Battle of Selby
By April 1644 the Civil War had advanced to the stage where the Parliamentary forces were seeking to control far larger swathes of territory, and were defeating Royalist pockets of resistance throughout the Midlands, Wales, and into the North.
York , by now the King’s main centre in the North, would be the eventual target of the Roundhead army, but prior to taking on the forces there, other strongholds would have to be dealt with. Selby was one such place, commanding the routes to York and the vital port of Hull , and as the strong point on the River Ouse of immense strategic importance in the movement of troops and goods in the area. The region itself was the key to developments in the conflict, Royalist forces in the area making a barrier between Parliament’s and the Scots to the north.
The Royalists under John Belasyse fortified Selby, with barricades and the flooding of the Dam Fields to one side of the town. Taking it would be tricky. The Fairfaxes, Lord Ferdinando and his son Thomas, decided on attacking from three directions at once, hoping to find the weak point in the town’s defences and penetrate them. Once inside the defensive ring they expected to secure victory with ease. This might have been regarded as a dangerous strategy, opening the smaller units to counter-attack, and with communications between the three forces made extremely difficult to coordinate.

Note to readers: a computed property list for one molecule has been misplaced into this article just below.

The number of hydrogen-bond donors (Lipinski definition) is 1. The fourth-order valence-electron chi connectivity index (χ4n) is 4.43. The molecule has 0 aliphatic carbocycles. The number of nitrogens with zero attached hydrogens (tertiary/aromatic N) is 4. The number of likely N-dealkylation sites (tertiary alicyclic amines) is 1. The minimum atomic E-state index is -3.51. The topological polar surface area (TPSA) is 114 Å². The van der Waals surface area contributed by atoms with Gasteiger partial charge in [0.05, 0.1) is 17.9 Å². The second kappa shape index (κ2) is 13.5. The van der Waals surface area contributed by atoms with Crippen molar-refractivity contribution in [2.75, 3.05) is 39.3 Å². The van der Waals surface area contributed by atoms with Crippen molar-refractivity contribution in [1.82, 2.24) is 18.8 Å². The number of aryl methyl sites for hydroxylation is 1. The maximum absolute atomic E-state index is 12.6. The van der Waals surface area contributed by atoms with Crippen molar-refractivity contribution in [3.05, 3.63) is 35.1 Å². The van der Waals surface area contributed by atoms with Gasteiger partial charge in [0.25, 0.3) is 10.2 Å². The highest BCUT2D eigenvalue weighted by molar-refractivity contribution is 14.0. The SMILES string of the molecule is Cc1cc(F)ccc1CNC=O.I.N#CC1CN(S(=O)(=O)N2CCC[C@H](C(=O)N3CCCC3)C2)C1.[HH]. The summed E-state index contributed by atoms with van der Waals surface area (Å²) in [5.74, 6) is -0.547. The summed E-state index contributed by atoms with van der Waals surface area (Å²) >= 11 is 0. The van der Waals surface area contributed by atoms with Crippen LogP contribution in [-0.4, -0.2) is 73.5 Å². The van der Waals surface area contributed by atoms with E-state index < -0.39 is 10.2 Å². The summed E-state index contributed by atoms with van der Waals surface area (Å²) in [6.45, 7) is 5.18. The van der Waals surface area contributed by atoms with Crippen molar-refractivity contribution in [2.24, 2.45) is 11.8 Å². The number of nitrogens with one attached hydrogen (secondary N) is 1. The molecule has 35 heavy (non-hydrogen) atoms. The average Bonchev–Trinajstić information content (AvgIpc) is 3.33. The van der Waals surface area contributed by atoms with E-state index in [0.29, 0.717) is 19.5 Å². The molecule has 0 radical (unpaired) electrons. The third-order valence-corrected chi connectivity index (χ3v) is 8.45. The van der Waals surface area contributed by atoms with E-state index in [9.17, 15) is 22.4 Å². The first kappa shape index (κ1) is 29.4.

Thus Meldrum attacked the barricades from the east, Needham those in the west, and Thomas Fairfax at Ousegate, where after stern resistance the breakthrough was made. As expected, once inside the town the Roundheads had the enemy at an enormous disadvantage, attacked from front and rear. In fairly short order the town fell, and with it huge stocks of munitions and more than 1,500 Royalist soldiers - both would have been of great value to the Royalist side in the coming siege of York and at the Battle of Marston Moor that coming summer.
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